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Old 05-12-2014, 06:16 PM  
Wuzzat?
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Originally Posted by beachguy005 View Post

As for the neutral, it does the same thing as a ground wire.
Nah, c'mon. . .


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Old 05-12-2014, 06:30 PM  
beachguy005
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I meant that they both run back to the same spot in the panel.


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Old 05-12-2014, 06:41 PM  
nealtw
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I meant that they both run back to the same spot in the panel.
As it is a true statement, it may not be a good idea to say when someone without expireince is wiring a switch
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Old 05-13-2014, 02:48 PM  
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Thanks, Wuzzat?, you're the only guy to answer my question.

I thought all current flowed from the higher voltage to lower voltage lines (red and black) as the voltage oscillates. I thought the ground wire would draw any current that might not transfer to the lower voltage line. In that case, is the neutral wire unnecessary?

For anyone else, I have connected the neutral wire in my switch the neutral line.
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Old 05-13-2014, 04:32 PM  
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Thanks, Wuzzat?, you're the only guy to answer my question.
>That's because I am educated way beyond my intelligence. . .

I thought all current flowed from the higher voltage to lower voltage lines (red and black) as the voltage oscillates.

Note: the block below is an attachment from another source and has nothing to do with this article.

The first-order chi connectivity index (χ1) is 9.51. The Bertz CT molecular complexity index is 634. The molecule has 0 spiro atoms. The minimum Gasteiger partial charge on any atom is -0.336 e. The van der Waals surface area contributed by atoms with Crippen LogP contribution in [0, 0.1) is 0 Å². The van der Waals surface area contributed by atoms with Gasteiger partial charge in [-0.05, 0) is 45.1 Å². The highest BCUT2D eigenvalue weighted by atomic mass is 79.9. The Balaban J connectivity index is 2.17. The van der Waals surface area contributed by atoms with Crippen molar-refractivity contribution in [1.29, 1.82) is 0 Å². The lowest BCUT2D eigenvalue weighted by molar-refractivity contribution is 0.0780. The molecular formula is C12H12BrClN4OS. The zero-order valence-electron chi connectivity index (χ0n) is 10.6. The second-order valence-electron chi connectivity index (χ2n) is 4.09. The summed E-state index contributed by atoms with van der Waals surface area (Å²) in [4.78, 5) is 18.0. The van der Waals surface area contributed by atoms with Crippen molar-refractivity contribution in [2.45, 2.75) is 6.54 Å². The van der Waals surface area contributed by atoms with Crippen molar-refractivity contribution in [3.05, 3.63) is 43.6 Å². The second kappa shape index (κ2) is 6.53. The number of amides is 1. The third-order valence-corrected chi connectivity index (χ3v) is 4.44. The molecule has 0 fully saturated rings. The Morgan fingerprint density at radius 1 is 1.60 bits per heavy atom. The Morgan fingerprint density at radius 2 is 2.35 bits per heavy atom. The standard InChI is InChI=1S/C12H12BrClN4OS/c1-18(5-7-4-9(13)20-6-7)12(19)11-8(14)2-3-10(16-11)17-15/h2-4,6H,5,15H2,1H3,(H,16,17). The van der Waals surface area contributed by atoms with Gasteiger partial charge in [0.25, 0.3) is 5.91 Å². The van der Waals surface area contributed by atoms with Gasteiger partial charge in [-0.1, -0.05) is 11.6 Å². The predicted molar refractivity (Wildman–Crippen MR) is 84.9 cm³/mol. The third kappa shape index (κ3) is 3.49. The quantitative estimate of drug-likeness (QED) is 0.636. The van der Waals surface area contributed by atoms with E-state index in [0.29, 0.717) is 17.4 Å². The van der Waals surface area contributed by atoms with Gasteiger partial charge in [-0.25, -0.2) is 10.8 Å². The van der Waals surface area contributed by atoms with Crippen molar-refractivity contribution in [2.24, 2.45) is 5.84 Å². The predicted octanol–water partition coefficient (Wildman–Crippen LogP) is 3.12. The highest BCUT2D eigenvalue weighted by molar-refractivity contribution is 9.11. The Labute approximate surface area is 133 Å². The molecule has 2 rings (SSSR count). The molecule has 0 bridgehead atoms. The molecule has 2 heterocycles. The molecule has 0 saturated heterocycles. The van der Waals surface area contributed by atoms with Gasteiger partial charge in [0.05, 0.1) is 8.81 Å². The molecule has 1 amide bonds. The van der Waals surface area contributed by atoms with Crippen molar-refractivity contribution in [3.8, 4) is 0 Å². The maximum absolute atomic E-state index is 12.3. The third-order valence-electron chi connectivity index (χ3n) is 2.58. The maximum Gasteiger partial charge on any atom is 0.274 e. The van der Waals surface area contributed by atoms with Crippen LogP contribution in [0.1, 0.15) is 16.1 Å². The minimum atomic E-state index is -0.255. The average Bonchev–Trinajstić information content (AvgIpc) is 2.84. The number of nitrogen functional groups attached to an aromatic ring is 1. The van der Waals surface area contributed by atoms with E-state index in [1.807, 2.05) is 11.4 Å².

>If you have a 0.26 ohm resistance (about 100' of #14 copper) with 10A flowing eastward, the west end will be 2.6v higher, more positive, than the east end.


I thought the ground wire would draw any current that might not transfer to the lower voltage line. In that case, is the neutral wire unnecessary?
>With no fault present, the ground conductor may carry microamps, depending on what's plugged in at the distant end of the cable. The neutral carries the return current which is a much higher current.

>If the appliance fails and some of the current goes to the ground conductor which is probably connected to the appliance's metal case, this conductor will keep the voltage on the case of the appliance very low when measured with respect to earth ground.
If the current in the ground gets high enough the breaker will trip.

>You could run the appliance off the hot and ground wires but that's not the purpose of the ground lead.
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Old 05-13-2014, 05:02 PM  
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Originally Posted by LeakingFaucet View Post
Thanks, Wuzzat?, you're the only guy to answer my question.

I thought all current flowed from the higher voltage to lower voltage lines (red and black) as the voltage oscillates. I thought the ground wire would draw any current that might not transfer to the lower voltage line. In that case, is the neutral wire unnecessary?

For anyone else, I have connected the neutral wire in my switch the neutral line.
You are looking at this wrong.